Legalizing drugs would bring billions in U.S. tax revenue

I’d like to commend Richard Jazwinski on his article in Friday’s on pointing out that non U.S. drug consumption is now greater than that in the US. It was most informative, and a little research on the net shows he is quite right. It is interesting to note that the U.S. 21st Amendment opened the doors to the underworld, and in my opinion the prohibition against drugs has certainly allowed the drug cartels to flourish. The repeal of the 21st Amendment certainly made common sense, so why don’t we legalize drugs as well? This is something I have strongly supported for years, but it will never happen – well never is a dangerous word, but it won’t happen in my lifetime. Why?

Because legalizing drugs will put too many people out of work. What would happen to all those who work for the Drug Enforcement Administration? What would happen to all the extra border patrol employees put on just to curb drug smuggling? What would happen to all the prison personnel hired to keep track of the over 500,000 in jails for non-violent drug use?

“A 2008 study by Harvard economist Jeffrey A. Miron has estimated that legalizing drugs would inject $76.8 billion a year into the U.S. economy — $44.1 billion from law enforcement savings, and at least $32.7 billion in tax revenue ($6.7 billion from marijuana, $22.5 billion from cocaine and heroin, remainder from other drugs). Recent surveys help to confirm the consensus among economists to reform drug policy in the direction of decriminalization and legalization.” (Wikipedia)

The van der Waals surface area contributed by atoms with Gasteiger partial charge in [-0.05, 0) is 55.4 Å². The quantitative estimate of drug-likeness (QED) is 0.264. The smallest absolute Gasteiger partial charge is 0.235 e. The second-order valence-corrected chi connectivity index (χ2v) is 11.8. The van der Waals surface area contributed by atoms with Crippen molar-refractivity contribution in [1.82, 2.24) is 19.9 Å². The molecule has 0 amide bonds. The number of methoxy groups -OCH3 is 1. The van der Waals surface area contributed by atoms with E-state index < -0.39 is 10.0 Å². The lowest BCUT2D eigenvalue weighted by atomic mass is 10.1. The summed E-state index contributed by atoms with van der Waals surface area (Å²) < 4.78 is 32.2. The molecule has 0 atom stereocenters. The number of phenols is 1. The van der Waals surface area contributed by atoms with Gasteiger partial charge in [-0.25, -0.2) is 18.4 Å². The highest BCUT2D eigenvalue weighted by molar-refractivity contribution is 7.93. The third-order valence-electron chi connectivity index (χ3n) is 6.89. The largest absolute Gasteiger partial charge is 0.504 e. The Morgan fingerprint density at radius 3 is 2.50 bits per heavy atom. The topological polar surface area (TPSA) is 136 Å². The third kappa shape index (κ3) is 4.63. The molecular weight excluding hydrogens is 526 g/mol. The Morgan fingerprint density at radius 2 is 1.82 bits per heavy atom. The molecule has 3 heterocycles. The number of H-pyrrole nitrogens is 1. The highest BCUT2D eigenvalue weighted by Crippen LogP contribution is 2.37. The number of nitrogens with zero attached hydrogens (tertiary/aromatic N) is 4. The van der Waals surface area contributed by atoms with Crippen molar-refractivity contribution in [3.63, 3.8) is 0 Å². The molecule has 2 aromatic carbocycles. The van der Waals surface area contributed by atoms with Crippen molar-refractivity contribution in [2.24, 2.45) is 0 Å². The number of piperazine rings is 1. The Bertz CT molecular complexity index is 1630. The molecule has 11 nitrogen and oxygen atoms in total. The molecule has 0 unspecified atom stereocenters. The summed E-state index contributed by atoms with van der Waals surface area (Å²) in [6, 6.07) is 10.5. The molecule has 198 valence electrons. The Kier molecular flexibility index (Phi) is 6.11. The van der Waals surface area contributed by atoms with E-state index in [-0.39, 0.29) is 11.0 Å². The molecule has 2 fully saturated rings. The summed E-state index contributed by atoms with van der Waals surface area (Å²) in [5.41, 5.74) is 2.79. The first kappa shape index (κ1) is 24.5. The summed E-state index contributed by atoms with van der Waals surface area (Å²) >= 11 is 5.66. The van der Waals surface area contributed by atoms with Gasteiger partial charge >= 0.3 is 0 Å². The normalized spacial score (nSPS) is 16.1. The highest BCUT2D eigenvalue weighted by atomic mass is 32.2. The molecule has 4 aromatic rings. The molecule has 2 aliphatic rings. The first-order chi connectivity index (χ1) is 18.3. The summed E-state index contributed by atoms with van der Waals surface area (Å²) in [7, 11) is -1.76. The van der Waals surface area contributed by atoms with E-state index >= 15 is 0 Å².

This doesn’t sound like such a bad idea given the current economic climate in the U.S, but again it won’t happen because of the number of people it will put out of work. Those costs haven’t been studied, or at least to my knowledge they haven’t.

Finally, and of course this is an opinion, I’m sure that the drug cartels have found ways to launder their money so that they can funnel contributions to those who have the power to make legislation, and they would of course funnel it to the most outspoken politicians who are against making changes. It’s so sad, but such is the power of money.

Warren Kinsman
San José

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